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Brain stimulation headset reports sales surge

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Flow's at-home headset has seen a 247% increase in sales

The developer of a brain stimulation headset designed to treat depression has reported a surge in sales during the COVID-19 pandemic. The company’s co-founder spoke to Health Tech World about the potential of technology to help “more people than ever before.”

Flow has said that it has experienced a 247% increase in sales of its at-home headset, with 30% of users reporting that they have overcome depression during the pandemic.

Patients manage their depression at home by wearing the Flow headset which activates parts of the brain under-stimulated by the condition. At the same time, users interact with the Flow behavioural therapy app which improves areas known to impact depression, including sleep and nutrition.

Flow is the first at-home depression treatment of its type to be medically approved in the UK and EU.

Co-founder Daniel Mansson said: “The type of brain stimulation used in the Flow headset (tDCS) has been shown in clinical randomised controlled trials, including the New England Journal of Medicine and the British Journal of Psychiatry, to have a similar impact to antidepressants, but with fewer and less-severe side effects.

“It is the combination of the non-invasive brain stimulation to reduce depression and the therapy app to make positive routines in a compact and remote device which sets it apart from similar technologies.”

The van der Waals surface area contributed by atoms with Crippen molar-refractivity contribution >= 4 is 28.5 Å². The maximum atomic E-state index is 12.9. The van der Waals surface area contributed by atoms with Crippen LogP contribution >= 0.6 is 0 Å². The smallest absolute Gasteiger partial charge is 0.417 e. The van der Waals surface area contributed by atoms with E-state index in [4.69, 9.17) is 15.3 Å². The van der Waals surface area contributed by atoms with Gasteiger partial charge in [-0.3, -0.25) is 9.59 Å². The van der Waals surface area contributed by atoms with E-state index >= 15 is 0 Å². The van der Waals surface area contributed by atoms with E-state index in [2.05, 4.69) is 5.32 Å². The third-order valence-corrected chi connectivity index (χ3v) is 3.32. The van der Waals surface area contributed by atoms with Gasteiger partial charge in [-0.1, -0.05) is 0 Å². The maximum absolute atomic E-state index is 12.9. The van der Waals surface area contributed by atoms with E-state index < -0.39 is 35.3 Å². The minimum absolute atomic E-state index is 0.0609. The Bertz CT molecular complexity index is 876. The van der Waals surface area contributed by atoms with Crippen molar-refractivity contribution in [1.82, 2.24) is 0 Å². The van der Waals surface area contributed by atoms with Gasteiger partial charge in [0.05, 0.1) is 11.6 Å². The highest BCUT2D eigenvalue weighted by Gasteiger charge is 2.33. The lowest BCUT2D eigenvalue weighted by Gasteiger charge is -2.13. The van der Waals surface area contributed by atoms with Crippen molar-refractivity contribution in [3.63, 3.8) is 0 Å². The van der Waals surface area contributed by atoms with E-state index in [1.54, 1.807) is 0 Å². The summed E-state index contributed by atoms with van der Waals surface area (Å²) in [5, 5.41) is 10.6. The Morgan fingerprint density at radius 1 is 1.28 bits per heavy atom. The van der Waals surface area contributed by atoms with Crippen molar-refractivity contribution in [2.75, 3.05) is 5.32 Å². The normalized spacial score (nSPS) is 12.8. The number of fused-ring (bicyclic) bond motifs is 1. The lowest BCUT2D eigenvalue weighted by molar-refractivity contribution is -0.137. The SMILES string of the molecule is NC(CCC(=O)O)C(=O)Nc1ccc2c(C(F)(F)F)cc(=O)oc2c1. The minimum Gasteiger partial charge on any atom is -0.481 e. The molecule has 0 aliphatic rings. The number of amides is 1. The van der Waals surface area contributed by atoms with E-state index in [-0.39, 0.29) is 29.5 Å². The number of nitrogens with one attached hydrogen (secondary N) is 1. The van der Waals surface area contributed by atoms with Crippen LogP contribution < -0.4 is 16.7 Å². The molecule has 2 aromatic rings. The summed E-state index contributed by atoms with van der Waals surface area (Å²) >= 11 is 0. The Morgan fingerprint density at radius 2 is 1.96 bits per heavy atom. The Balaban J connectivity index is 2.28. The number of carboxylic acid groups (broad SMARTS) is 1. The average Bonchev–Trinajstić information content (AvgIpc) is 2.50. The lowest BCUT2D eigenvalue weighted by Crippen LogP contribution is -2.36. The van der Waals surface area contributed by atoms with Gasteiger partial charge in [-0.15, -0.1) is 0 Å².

Mansson also touched on the potential future of the technology.

“We expect to see continued growth in sales as the pandemic has shed light into the necessities of having innovative solutions and accessible treatments for mental health; our user testimonials highlight that our treatment has worked for people who suffer from long-term severe depression which encompasses a range of diverse triggers and symptoms.

“Also, there has been a steady growth in the need for these types of technologies over the years due to the lack of alternative treatment pathways for the healthcare system and a desire for more empowerment from patients.”

He added: “We believe that the use of technology will continue to grow as it provides more resources for both healthcare professionals and patients in mental health.

“Technology allows us to reach patients who do not wish to use antidepressants, do not wish to continue on their current treatment pathway, do not have access or simply do not wish to keep up with regular therapy appointments; essentially helping more people than ever before.”

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